Opinion: No more ‘beat the clock’ in 2022

MARKING TIME--Custodian Ray Keen inspects a clock face before changing the time on the 100-year-old clock atop the Clay County Courthouse Saturday, March 8, 2014, in Clay Center, Kan. Americans will set their clocks 60 minutes forward before heading to bed Saturday night, but daylight saving time officially starts Sunday at 2 a.m. local time. (AP Photo/Charlie Riedel)

Credit: (AP Photo/Charlie Riedel)

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MARKING TIME--Custodian Ray Keen inspects a clock face before changing the time on the 100-year-old clock atop the Clay County Courthouse Saturday, March 8, 2014, in Clay Center, Kan. Americans will set their clocks 60 minutes forward before heading to bed Saturday night, but daylight saving time officially starts Sunday at 2 a.m. local time. (AP Photo/Charlie Riedel)

Credit: (AP Photo/Charlie Riedel)

Credit: (AP Photo/Charlie Riedel)

Many of us feel compelled to produce at high speed, which has consequences including trouble concentrating, remaining present in our relationships and providing self-care.

I picked an even harder resolution for 2022 than in 2021, when I focused on becoming a better listener. That resolution required me to let people finish their sentences and not mentally prepare my response as they spoke. Nope. I quickly counted to five in my head without adding “Mississippi” after each number, and only then did I share my thoughts.

My daughter tells me I am making good progress on better listening, but now comes 2022′s more challenging resolution. I am going to resist my daily play of “beat the clock.” This is a quasi-game show done in real life where an imaginary clock in your head spurs you on to quickly finish the task at hand so you can rush to the next one. Besides adding fatigue and irritability to one’s mood, it impairs 2021′s resolution for better listening. You have no patience for slow talkers as you begin completing their sentences, thus nullifying all progress.

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Jill Ebstein

Credit: contributed

Jill Ebstein

Credit: contributed

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Jill Ebstein

Credit: contributed

Credit: contributed

I shared my new resolution with my family. “I am done being a ‘doing machine,’” I remarked. “I am going to take life a little slower.” My kids were skeptical, leading one of them to ask, “Does this mean no more folding laundry while you watch television?” I winced and then replied, “No. Folding laundry is still acceptable. I am sitting and relaxing while I fold. I don’t see a problem.” They debated amongst themselves and then asked a follow-up question. “Does not being a ‘doing machine’ mean that you won’t unload the dishwasher while talking to your sisters on the phone?”

This question stumped me. Technically I am not sitting down and relaxing, and it’s true that my attention is somewhat focused on the dishes themselves. I observe dirty-dish-rejects and incompletely dried ones, so it’s not a mindless activity.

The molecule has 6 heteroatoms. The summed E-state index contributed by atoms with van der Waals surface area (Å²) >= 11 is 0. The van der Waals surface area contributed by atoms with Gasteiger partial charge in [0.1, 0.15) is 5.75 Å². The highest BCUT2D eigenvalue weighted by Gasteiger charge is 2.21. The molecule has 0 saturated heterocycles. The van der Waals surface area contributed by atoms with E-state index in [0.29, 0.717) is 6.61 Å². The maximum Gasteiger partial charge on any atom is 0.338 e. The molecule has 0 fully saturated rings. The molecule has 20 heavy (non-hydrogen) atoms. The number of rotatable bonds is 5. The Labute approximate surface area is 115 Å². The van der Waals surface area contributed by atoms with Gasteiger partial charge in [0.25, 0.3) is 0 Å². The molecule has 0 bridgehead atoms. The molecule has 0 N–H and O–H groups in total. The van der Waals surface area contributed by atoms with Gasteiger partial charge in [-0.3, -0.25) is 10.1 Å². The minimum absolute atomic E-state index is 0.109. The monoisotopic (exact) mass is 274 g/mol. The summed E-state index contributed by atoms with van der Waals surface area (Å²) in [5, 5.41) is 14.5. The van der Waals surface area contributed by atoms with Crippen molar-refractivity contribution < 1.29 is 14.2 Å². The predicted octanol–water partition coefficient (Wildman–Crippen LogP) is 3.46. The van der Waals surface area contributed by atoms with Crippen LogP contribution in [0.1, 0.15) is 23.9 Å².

My ever-thoughtful kids added that the inevitable clanging of dishes in the background would make it harder for my sisters to relax on the call, “and it’s quite possible that they share the same goal as you. COVID has made everyone reconsider how we spend our time, mom.”

This gave me pause for thought. Was everyone like me feeling so rushed, and by the way, what is behind my need to be a “doing machine?” Also, how much downtime is needed to recover? Maybe answers to these questions would help me change my behavior.

As Google explained to me, we are a society plagued by “hurry sickness.” Many of us feel compelled to work and produce at high speed, which has many consequences including trouble concentrating, remaining present in our relationships, and providing self-care.

And why do we feel so driven to do? Again Google explains that it mostly stems from our desire for validation and wanting to be in demand. Since I’ve been self-employed for two decades, I totally get the “in demand” part. I’d add that our increasingly complex world makes doing even simple tasks time-intensive.

The good news is that if we change our attitude and work ethic, we can feel refreshed. Research indicates that all we need is 4 to 5 hours of downtime — daily! Yes, my jaw dropped when I read that number.

While isolating those hours for relaxation is not possible for me, I have committed to shortening my “must-do” list to only four actions per day. This list is actually an email I send to myself at night before going to bed (which might contribute to my less-than-stellar night’s sleep). Also, I am going to schedule 30 minutes of fun reading before the dinner hour. “Fun” means no numbers and lots of fictional characters. I am also going to let mess accumulate as I tell myself, “I think I can, I think I can.” My kids don’t believe that I can.

I will read about “mindfulness,” an overused word that must have lots of truth buried within its core. Then I will internalize its wisdom. It supposedly includes my need to sit down while I eat lunch (per my daughter), another stretch goal. I think I can. I think I can.

Most importantly, I will seek to be part of a minority that is not too busy to enjoy life. Pew Research reports a full 60 percent of adults said that the fast pace and multi-tasking have impaired their satisfaction with life.

And because of that, “beat the clock” will become “bust the clock.”

Wish me luck.

Jill Ebstein is the editor of the “At My Pace” series of books and the founder of a Massachusetts marketing consulting firm. She wrote this for InsideSources.com.